|Experts praise Vietnamese folk values|
Don ca tai tu (music of the talented) should be recognised as an intangible heritage of the country to curb the impact of Western music's influence on indigenous musical forms, according to international scholars at a conference on preservation of the art form.
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Speaking at the three-day event in HCM City, Professor Sheen Dae-cheol of South Korea said Don ca tai tu, which began 100 years ago, holds an important position in Viet Nam.
The history of Don ca tai tu is similar to Gagok of South Korea and Nanyin of China, both of which began as amateur music and developed into more sophisticated forms.
Don ca tai tu, however, has retained its original characteristics.
Because it does not require a stage, it quickly became popular in every corner of society and could be performed under a tree, in a house, on a boat, or under the moonlight.
The Korean professor said he was impressed with the musical instruments. Some of them have only one, two or three strings, such as the monochord, two-chord fiddle and the three-string fretless box spike lute.
"The feeling and soul of the Vietnamese people are embedded in tai tu music. The music, which is an invaluable heritage, applies the yin-yang theory of the East," he said.
"The value of gender equality is also mentioned in Don ca tai tu. Since it began, it has always been performed with the participation of both men and women. Everyone considers Don ca tai tu amateur music, but it is not amateur at all. It is noble amateur music. It deserves to be considered as a world cultural heritage," he added.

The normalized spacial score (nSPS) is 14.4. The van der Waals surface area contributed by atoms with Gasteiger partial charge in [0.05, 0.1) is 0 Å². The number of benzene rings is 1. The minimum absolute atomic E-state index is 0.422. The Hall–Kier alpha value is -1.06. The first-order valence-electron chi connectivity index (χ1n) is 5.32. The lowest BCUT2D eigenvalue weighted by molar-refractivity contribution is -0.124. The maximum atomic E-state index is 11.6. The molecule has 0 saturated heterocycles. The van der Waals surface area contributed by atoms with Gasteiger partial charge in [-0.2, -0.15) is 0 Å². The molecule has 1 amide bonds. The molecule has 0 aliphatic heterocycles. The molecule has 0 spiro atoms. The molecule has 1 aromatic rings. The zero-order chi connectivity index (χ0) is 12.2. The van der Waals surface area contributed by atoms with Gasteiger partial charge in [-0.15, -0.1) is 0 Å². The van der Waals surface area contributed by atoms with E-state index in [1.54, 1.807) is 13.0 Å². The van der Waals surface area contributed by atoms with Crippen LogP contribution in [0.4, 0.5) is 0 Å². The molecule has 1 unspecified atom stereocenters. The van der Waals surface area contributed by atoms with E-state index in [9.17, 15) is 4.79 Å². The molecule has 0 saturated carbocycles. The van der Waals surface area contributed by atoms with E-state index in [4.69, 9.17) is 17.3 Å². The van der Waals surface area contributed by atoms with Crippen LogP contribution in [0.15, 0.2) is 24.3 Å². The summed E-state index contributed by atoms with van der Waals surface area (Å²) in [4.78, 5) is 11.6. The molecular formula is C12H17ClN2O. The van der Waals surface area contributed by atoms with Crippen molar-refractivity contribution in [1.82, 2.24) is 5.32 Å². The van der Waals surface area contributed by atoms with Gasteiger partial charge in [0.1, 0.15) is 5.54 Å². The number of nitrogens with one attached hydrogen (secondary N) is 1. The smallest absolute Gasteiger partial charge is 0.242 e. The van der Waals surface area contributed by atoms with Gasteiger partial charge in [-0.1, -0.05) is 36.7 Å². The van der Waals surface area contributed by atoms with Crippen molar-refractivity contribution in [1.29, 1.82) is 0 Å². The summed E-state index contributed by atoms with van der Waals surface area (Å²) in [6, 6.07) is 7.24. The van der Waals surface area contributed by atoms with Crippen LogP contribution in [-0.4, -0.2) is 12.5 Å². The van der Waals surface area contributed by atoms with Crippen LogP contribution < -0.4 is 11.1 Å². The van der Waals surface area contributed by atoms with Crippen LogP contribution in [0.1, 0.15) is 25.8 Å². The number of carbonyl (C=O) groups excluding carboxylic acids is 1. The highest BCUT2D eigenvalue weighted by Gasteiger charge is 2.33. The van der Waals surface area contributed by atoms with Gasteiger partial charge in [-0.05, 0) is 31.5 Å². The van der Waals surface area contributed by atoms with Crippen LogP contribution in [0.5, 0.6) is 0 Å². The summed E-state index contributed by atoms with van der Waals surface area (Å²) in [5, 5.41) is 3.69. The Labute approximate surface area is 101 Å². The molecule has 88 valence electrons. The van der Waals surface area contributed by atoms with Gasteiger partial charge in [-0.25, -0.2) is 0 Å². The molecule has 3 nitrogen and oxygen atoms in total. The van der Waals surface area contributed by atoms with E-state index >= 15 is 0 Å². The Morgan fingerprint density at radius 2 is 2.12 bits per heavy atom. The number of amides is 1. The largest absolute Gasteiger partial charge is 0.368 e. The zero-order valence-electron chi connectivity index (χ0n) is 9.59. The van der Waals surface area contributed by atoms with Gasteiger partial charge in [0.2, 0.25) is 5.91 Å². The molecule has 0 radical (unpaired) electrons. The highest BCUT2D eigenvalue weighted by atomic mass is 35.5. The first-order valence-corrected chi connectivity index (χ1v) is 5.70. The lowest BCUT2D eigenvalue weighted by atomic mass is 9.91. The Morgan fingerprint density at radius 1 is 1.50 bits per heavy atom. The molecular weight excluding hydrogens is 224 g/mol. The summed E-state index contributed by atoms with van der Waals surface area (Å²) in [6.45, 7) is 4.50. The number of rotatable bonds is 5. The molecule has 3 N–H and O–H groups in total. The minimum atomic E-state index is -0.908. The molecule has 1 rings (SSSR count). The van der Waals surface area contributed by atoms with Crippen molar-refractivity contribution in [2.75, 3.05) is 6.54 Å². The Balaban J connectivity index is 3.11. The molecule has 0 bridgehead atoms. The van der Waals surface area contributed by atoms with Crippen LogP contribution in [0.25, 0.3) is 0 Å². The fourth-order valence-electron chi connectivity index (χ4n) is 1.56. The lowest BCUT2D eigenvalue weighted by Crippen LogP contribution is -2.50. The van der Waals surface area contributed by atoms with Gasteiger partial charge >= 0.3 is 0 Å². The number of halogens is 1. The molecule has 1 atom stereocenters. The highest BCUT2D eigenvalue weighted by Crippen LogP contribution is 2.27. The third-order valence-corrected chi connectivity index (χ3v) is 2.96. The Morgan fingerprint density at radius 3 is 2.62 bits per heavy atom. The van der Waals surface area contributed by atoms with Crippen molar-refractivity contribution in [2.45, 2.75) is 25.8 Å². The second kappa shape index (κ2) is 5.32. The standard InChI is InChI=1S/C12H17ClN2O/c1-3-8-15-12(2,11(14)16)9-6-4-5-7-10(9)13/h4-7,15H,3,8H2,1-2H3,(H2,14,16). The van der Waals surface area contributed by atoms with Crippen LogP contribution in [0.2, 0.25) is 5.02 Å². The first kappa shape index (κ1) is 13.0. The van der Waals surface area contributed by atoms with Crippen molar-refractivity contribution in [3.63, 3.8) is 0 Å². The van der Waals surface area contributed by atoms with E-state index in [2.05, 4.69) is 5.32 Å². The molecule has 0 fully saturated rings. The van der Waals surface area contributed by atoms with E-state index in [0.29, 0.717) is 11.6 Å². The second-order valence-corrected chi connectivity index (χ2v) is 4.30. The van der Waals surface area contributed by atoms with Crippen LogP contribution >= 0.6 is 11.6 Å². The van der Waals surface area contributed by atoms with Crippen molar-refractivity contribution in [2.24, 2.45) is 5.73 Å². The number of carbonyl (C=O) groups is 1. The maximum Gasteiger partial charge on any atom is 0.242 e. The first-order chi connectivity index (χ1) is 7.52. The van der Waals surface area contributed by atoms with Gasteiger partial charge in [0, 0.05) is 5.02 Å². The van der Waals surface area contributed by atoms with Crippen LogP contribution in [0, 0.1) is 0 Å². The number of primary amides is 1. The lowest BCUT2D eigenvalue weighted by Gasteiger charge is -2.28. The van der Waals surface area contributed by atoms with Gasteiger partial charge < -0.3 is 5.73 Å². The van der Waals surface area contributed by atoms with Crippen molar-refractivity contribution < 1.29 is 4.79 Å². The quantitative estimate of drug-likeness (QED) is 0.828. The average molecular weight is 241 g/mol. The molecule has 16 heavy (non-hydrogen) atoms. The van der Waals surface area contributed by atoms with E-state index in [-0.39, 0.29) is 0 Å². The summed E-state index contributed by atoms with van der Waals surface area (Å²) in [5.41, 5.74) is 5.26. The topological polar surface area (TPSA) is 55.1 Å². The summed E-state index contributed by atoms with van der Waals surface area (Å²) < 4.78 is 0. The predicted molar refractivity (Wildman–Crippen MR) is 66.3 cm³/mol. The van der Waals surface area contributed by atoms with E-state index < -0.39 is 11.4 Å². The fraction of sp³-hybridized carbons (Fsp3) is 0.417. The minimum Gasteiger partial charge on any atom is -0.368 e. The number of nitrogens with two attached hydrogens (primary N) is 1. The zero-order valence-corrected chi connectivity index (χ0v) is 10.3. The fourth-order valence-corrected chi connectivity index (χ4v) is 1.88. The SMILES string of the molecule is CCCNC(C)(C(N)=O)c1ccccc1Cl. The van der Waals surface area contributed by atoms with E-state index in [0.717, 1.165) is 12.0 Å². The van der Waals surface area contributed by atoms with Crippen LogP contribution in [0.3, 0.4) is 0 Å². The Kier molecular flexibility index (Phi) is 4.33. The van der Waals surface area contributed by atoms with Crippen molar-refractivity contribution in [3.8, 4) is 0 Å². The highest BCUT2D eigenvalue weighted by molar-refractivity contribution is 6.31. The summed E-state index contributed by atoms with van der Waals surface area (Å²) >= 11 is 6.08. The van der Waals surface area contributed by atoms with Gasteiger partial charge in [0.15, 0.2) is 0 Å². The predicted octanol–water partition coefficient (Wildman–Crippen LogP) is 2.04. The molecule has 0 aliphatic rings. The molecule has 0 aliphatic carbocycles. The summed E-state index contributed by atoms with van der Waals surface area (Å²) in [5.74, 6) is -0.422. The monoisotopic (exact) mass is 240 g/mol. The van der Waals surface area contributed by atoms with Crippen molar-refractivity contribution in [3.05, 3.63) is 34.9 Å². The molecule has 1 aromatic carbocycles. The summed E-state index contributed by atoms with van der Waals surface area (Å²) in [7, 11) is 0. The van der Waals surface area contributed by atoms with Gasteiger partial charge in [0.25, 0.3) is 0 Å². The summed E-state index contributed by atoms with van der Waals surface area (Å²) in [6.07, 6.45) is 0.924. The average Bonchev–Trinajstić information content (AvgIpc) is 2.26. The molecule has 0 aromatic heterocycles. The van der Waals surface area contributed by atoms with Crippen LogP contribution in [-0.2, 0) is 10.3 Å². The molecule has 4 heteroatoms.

Dr Joe Peters of Singapore, who noted that Don ca tai tu was important to the Vietnamese people's life, said that video and audio clips on the art form could be found on the internet.
Prof Yamaguti Osamu of Taiwan's Nanhua University said improvisational music like Don ca tai tu appears in other countries, including India and, especially, Africa.
The music is transmitted orally and has no printed musical notation.
More recordings of the music must be done so that documents can be submitted to UNESCO and the art form can be approved and recognised as an intangible cultural heritage of the world.
Gisa Jaehnichen, a professor in the music department at University Putra Malaysia, praised the charm of Don ca tai tu and the instruments used in performance.
The music is traditionally played in informal venues, often in a close friend's home or in a neighbour's garden.
Its standard orchestra includes a dan tranh (16-string zither), a dan kim (two-chord guitar), a dan co (two-chord fiddle), a ty ba (pear-shaped, four-chord guitar), a doc huyen (monochord zither) and a flute.
Professor Tran Van Khe, musician Nguyen Vinh Bao, who are experts in Vietnamese traditional music, and other local artists said they were highly impressed about the knowledge of the foreign experts who spoke about Don ca tai tu at the conference.
Experts said that performing the music on a big stage or during tourism festivals, which has been done in recent years, was not true to its original nature.